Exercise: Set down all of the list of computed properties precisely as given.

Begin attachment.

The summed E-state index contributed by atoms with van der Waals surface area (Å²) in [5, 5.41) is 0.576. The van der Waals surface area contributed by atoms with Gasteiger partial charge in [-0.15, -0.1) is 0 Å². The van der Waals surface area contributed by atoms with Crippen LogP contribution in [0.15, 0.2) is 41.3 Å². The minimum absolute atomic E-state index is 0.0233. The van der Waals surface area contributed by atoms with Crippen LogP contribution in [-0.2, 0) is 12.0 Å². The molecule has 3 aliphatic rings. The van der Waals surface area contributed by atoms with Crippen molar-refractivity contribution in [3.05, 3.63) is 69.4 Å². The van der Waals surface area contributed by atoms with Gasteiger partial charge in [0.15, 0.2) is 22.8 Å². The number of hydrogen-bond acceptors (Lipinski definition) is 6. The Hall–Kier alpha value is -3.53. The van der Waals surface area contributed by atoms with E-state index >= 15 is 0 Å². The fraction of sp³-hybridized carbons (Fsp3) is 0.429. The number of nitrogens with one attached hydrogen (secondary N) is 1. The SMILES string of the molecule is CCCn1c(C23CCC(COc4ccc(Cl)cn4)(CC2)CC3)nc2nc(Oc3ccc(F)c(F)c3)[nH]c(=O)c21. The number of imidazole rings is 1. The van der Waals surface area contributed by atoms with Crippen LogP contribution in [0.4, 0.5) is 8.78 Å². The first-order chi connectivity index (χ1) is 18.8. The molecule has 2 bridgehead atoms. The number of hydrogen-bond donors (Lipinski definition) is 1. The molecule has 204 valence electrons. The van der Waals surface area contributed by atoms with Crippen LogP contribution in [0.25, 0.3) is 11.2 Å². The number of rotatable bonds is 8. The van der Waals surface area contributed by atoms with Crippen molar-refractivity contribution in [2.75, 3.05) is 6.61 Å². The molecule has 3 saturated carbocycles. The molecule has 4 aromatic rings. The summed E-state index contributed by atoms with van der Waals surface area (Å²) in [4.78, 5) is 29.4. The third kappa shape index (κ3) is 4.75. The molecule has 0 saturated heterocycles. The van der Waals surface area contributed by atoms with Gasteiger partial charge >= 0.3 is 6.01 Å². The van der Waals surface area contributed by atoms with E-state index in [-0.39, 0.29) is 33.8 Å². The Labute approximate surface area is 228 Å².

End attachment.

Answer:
The summed E-state index contributed by atoms with van der Waals surface area (Å²) in [5, 5.41) is 0.576. The van der Waals surface area contributed by atoms with Gasteiger partial charge in [-0.15, -0.1) is 0 Å². The van der Waals surface area contributed by atoms with Crippen LogP contribution in [0.15, 0.2) is 41.3 Å². The minimum absolute atomic E-state index is 0.0233. The van der Waals surface area contributed by atoms with Crippen LogP contribution in [-0.2, 0) is 12.0 Å². The molecule has 3 aliphatic rings. The van der Waals surface area contributed by atoms with Crippen molar-refractivity contribution in [3.05, 3.63) is 69.4 Å². The van der Waals surface area contributed by atoms with Gasteiger partial charge in [0.15, 0.2) is 22.8 Å². The number of hydrogen-bond acceptors (Lipinski definition) is 6. The Hall–Kier alpha value is -3.53. The van der Waals surface area contributed by atoms with E-state index >= 15 is 0 Å². The fraction of sp³-hybridized carbons (Fsp3) is 0.429. The number of nitrogens with one attached hydrogen (secondary N) is 1. The SMILES string of the molecule is CCCn1c(C23CCC(COc4ccc(Cl)cn4)(CC2)CC3)nc2nc(Oc3ccc(F)c(F)c3)[nH]c(=O)c21. The number of imidazole rings is 1. The van der Waals surface area contributed by atoms with Crippen LogP contribution in [0.4, 0.5) is 8.78 Å². The first-order chi connectivity index (χ1) is 18.8. The molecule has 2 bridgehead atoms. The number of hydrogen-bond donors (Lipinski definition) is 1. The molecule has 204 valence electrons. The van der Waals surface area contributed by atoms with Crippen LogP contribution in [0.25, 0.3) is 11.2 Å². The number of rotatable bonds is 8. The van der Waals surface area contributed by atoms with Crippen molar-refractivity contribution in [2.75, 3.05) is 6.61 Å². The molecule has 3 saturated carbocycles. The molecule has 4 aromatic rings. The summed E-state index contributed by atoms with van der Waals surface area (Å²) in [4.78, 5) is 29.4. The third kappa shape index (κ3) is 4.75. The molecule has 0 saturated heterocycles. The van der Waals surface area contributed by atoms with Gasteiger partial charge >= 0.3 is 6.01 Å². The van der Waals surface area contributed by atoms with E-state index in [-0.39, 0.29) is 33.8 Å². The Labute approximate surface area is 228 Å².